The last working week before Christmas is spent in Jakarta. Outside the five-star hotels where the elite congregate, the doormen and cab-boys are under a collective instruction to don Santa Claus hats. They do look quaint. But in a country where Islamic terrorists’ preferred bombing site is the five-star hotel, I wonder if this is not a tad provocative and lacking in concern for employee welfare.
At the end of the trip, in my role as billionaire agony aunt, I spend half a Sunday listening to one of the richest men in Indonesia lament the condition of his country. The China-driven commodity boom, he says, masks a qualitative economic slide back into the ranks of Third Worldism. Or, as he puts it: ‘The real value-added here is practically nil… You cannot just keep digging from the ground.’ We stare morosely at his 50-metre swimming pool as liveried retainers refill our coffee cups. Coming from a guy who, personally, cleaned up roughly two thousand million dollars on mineral investments in the past few years, his testimony is striking. And the point is simple: the asset trading game which passes for economic activity may yield a billion bucks for each of 15 or 20 people, but it is facile, puerile and beneath the dignity of a nation of more than 200 million people. Indonesia no longer has any industrial policy, any manufacturing ambition beyond luring multi-nationals’ processing ops, any sense of developmental destiny.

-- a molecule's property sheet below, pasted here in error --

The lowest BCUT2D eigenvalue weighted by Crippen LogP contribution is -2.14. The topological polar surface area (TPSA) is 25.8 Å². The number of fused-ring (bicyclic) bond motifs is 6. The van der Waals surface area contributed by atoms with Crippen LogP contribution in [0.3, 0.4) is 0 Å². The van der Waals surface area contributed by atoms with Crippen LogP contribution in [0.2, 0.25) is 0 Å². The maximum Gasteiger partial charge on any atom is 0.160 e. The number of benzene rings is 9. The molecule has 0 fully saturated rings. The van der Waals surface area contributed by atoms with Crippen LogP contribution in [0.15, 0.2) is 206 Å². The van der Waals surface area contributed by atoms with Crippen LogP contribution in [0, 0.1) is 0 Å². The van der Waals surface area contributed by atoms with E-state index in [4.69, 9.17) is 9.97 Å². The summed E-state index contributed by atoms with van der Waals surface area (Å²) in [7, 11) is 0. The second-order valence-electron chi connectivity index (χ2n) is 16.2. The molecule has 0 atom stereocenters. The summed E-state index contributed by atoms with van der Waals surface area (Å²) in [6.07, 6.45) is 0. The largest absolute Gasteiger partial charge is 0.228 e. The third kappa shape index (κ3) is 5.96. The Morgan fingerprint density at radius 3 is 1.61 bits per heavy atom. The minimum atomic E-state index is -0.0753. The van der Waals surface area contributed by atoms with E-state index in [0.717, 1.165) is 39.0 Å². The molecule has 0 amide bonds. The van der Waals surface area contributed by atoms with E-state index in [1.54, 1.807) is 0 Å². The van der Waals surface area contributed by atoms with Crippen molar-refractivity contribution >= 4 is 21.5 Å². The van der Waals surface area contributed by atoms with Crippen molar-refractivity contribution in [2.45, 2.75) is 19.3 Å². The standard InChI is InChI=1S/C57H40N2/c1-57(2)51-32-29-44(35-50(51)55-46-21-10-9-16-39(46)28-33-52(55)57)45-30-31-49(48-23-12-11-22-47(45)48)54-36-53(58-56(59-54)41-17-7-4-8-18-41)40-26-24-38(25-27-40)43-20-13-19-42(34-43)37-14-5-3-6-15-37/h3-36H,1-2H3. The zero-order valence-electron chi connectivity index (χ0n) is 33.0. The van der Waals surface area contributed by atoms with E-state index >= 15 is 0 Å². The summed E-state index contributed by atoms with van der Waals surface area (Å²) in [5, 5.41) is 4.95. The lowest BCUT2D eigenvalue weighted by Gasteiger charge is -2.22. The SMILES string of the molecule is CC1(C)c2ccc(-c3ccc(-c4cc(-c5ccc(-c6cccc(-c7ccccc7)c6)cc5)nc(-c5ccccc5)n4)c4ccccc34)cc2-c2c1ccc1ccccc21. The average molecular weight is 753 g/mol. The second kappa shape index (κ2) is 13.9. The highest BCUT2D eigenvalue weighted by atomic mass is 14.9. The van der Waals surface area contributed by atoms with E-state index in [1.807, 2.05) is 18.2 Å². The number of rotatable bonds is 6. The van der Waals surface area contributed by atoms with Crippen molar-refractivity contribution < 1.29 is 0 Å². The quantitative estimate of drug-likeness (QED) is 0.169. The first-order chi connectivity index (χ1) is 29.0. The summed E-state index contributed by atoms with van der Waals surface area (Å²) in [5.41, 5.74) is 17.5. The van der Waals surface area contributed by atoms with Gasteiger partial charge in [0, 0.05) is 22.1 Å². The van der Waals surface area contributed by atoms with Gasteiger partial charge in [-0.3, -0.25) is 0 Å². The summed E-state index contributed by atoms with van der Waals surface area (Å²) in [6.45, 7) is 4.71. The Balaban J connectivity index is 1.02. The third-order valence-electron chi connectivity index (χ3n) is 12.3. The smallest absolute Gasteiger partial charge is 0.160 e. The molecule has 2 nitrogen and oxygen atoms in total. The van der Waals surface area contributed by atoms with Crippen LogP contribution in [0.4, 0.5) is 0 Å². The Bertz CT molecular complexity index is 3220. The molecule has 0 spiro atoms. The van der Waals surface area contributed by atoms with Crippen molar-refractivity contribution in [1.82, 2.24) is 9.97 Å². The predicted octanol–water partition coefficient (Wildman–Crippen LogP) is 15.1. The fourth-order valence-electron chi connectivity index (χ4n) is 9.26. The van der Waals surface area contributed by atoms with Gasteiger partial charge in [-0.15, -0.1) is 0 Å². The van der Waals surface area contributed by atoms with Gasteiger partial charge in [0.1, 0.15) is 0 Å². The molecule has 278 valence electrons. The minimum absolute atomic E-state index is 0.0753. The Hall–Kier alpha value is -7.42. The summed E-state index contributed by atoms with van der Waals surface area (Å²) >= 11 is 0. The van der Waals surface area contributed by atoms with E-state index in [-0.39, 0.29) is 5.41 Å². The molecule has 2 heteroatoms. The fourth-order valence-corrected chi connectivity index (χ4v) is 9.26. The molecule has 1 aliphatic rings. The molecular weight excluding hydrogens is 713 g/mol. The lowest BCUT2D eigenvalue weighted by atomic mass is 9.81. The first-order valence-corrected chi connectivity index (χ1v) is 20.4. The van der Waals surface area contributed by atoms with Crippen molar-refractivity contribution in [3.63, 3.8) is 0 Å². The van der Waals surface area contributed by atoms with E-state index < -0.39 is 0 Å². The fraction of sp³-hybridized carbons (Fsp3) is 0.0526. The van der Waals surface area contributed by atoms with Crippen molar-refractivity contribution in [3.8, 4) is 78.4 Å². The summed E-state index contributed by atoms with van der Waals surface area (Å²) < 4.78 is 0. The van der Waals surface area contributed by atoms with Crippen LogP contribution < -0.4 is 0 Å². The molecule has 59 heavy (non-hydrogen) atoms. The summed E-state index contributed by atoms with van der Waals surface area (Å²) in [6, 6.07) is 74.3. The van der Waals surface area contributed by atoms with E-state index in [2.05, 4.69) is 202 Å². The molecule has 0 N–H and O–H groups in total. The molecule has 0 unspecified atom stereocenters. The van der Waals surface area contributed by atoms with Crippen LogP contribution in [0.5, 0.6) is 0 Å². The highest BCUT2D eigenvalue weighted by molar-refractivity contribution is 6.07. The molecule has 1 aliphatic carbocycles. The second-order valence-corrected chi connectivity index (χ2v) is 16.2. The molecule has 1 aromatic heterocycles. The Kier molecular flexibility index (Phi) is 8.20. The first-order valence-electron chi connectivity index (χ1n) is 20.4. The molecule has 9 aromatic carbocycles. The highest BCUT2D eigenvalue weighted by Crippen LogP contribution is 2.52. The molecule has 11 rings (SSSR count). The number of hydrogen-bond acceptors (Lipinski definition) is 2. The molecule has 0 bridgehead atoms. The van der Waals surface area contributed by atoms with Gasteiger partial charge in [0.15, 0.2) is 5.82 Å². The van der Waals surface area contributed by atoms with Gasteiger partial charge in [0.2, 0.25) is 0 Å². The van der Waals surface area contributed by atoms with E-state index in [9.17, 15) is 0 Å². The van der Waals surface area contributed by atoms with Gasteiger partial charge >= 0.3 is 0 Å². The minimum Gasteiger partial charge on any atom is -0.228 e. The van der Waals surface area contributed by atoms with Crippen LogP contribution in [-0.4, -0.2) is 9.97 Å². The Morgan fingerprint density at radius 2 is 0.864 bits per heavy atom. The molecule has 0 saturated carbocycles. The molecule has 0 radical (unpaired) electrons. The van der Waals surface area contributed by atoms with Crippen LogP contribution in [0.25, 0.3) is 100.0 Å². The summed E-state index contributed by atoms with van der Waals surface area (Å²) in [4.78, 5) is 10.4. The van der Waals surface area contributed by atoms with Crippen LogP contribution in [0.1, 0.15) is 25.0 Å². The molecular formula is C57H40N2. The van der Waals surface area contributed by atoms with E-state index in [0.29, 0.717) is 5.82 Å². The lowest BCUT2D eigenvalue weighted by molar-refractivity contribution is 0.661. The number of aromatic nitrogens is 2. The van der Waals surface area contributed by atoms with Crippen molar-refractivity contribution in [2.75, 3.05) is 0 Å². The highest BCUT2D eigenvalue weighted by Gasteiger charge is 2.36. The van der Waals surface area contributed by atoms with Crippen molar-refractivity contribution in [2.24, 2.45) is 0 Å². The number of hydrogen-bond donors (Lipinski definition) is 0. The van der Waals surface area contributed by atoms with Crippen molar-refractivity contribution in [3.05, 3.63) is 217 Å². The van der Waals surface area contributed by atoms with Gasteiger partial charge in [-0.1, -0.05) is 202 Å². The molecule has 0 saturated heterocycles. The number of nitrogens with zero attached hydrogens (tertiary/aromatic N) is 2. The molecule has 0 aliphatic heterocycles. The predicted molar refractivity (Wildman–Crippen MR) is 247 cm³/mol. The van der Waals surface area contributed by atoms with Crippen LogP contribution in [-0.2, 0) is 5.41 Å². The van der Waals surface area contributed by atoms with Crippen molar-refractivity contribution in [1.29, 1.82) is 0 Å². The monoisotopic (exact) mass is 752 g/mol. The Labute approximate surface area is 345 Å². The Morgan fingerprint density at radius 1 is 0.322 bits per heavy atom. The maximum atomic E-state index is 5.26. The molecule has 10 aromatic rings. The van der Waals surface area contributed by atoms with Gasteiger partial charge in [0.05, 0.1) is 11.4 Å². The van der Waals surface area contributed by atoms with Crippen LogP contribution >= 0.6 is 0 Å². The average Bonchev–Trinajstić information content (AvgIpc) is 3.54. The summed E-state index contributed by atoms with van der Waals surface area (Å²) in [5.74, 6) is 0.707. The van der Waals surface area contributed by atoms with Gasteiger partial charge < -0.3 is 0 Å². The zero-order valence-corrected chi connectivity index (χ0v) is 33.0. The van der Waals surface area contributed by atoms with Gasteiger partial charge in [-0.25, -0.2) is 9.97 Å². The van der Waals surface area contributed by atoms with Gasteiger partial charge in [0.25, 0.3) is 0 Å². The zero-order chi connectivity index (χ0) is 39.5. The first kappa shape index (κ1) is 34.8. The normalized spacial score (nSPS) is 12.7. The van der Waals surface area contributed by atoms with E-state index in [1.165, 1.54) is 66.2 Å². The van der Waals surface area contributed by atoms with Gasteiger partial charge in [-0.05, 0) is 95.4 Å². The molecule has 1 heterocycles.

I heard exactly the same story from another billionaire in Malaysia in the summer. But since he has been down a few quid in recent years, I suspected the tale might be sour grapes. Not so. Even those who have made out like bandits of late say that south-east Asia is going down the tubes. Philippines, Thailand, Malaysia, Indonesia is the presently apparent order of keeling over. In sum, the region has decided, for want of a better expression (I have watched more than one series of The Wire of late), that the best it can hope for is to be China’s bitch. The interesting geo-political takeaway is that these countries in recent decades set themselves up as rather slavish US allies and they are failing. Meanwhile the state which is challenging the US in an increasingly aggressive and frightening manner — China — looks relatively rather successful. They told us in school that economic development was a win-win game, but I think this may have been a simplification. ‘Please Miss.’